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View Full Version : How'd you get started down your career path?


Dan Turk
06-14-2004, 01:20 AM
I'll be graduating soon with a degree in Sociology and Criminology...how do I find a job? What I want to do is work for the state in some sort of position counseling or helping kids. I'd even be a "social services coordinator" which is where you tell people where to go to get aid, and set up appointments with them at the proper places and help secure transportation, child care, etc.

I've been to www.myflorida.com and searched for jobs, under therapy and counseling, but they all require experience. Hell, all the jobs there require experience, which leads me to ask...are they maybe just not listing entry-level jobs? In Florida, much is said about the lack of DCF (department of child and families) employees and social workers, yet on their web site, they do not appear to be in need of any.

Should I take one of my days off and hoof it around to local government offices and see what they recommend, so I know what to do in this final year of school?

How'd you start out?

China Guy
06-14-2004, 08:35 AM
I was a Chinese major in college, then went to China. It has changed my life in uncountable ways as I listen to my 1/2 Chinese daughter play the piano in Shanghai. Oh yah, I've been a guidebook writer, investment banker, consulting manager and now big swinging sales guy for a multinational to other multinationals and based in Shanghai. I've lived and worked in Hong Kong, Tokyo, Taipei, Shanghai and spent several years in the area of Southwest China. Fight the power.

It's good to start looking now rather than waiting like most people to graduate. Heck, find someone in your field and ask them "if you were me now, what would you do" or post on a message board or something

Winston Smith
06-14-2004, 08:47 AM
10 years ago, I was a Truck Driver and a College dropout. I got tired of never getting ahead and not having any future career prospects, so I started looking in the Sunday Paper Classifieds, and selected the highest-paying job I could find without having to go to Law or Med School - NT Administrator (hey, it was the 90's ferchrissake). I've done very well for myself, too, through the tech wreck, the Arthur Anderson fiasco, and all the other forces that conspired to thin the herd of Network Admins I've managed to not only keep my job (a feat unto itself), but I've gotten a raise every year I've been in the business, and I've been promoted twice in the last 4 years.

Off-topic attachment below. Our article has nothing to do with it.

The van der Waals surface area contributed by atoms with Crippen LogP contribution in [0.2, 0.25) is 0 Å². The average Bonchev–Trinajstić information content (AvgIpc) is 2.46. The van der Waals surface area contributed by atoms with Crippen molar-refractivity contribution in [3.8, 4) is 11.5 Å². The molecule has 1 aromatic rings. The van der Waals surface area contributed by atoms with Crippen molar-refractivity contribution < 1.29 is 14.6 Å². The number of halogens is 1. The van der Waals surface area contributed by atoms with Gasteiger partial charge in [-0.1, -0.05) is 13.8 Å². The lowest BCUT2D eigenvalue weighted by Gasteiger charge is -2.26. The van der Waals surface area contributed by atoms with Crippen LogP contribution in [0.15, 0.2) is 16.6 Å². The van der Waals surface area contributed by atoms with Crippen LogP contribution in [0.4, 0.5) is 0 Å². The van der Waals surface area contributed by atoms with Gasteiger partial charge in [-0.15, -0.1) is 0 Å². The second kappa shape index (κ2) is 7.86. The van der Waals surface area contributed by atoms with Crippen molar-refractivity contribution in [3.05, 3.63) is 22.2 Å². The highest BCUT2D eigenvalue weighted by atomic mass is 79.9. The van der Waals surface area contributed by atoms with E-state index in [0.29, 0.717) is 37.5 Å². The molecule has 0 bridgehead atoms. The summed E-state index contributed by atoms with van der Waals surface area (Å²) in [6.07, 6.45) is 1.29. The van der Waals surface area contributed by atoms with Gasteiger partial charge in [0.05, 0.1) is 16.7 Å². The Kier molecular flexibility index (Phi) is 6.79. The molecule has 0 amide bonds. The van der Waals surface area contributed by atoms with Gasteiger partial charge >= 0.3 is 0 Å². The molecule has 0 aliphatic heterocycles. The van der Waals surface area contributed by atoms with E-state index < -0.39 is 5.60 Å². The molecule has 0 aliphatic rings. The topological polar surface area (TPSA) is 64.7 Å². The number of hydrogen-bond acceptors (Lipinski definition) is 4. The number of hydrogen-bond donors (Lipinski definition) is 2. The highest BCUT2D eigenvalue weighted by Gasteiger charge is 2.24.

The rest, as they say, is history.

My point (if there is one) is to figure out what the Man needs done, and get a job doing it.

Dogzilla
06-14-2004, 09:48 AM
I thought this was going to be about how I decided what my career path was going to be. Instead, it's a much simpler question: I did two internships which gave me sufficient experience to find a job in the area I studied. I don't know why more Florida school don't seem to encourage internships; for me, it was a graduation requirement.

Regardless, my first job was still a bit of a stretch in terms of being related to my major, which was Journalism/Public Relations. I was a customer service representative for a car rental company.

My advice is to take any job, or temp, in the city where you want to live and then keep your eyes peeled for The Perfect Opportunity. You might volunteer evenings and weekends to gain the experience that will lead you to The Perfect Opportunity. Use The Network: talk to everyone you know, everyone your relatives know, all your friends' friends, you get the picture. Circulate the idea that you are looking for a position in your area and ask people to let you know about any openings. Make random cold calls to the agencies you're interested in working for and ask what it takes to get hired in. Be patient and persistent and realize that the first job you take might just be to pay the bills: it doesn't mean your chosen field of work is lost if you spend a year or two flipping burgers or something. (You could give them advice before they get eaten!) When you graduated from college, nobody tells you that you might have to work some crappy jobs before you get the one you trained and studied for.

(And, IMHO, working for DCF might be the worst possible job in the state. I knew someone who was a caseworker for the abused, neglected and fell-through-the-cracks kids and she was traumatized from seeing all the trauma these kids went through. Are you sure you want to do that? I'd look into volunteering or internships before committing your life to a job like that.)